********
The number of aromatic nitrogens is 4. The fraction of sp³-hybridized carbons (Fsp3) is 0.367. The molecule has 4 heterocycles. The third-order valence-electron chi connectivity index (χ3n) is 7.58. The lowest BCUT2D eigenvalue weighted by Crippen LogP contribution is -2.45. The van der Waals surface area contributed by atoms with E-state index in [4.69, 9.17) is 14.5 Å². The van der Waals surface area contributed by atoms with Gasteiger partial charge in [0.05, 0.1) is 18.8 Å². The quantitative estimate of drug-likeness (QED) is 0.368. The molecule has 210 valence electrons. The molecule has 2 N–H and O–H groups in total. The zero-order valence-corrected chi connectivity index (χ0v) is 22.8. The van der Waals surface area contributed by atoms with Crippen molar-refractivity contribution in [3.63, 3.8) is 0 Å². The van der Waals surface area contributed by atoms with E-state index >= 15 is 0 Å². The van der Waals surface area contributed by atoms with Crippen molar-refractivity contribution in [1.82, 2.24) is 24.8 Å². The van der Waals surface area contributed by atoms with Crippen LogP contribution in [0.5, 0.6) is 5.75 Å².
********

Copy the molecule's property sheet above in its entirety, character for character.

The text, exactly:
The number of aromatic nitrogens is 4. The fraction of sp³-hybridized carbons (Fsp3) is 0.367. The molecule has 4 heterocycles. The third-order valence-electron chi connectivity index (χ3n) is 7.58. The lowest BCUT2D eigenvalue weighted by Crippen LogP contribution is -2.45. The van der Waals surface area contributed by atoms with E-state index in [4.69, 9.17) is 14.5 Å². The van der Waals surface area contributed by atoms with Gasteiger partial charge in [0.05, 0.1) is 18.8 Å². The quantitative estimate of drug-likeness (QED) is 0.368. The molecule has 210 valence electrons. The molecule has 2 N–H and O–H groups in total. The zero-order valence-corrected chi connectivity index (χ0v) is 22.8. The van der Waals surface area contributed by atoms with Crippen molar-refractivity contribution in [3.63, 3.8) is 0 Å². The van der Waals surface area contributed by atoms with E-state index >= 15 is 0 Å². The van der Waals surface area contributed by atoms with Crippen molar-refractivity contribution in [1.82, 2.24) is 24.8 Å². The van der Waals surface area contributed by atoms with Crippen LogP contribution in [0.5, 0.6) is 5.75 Å².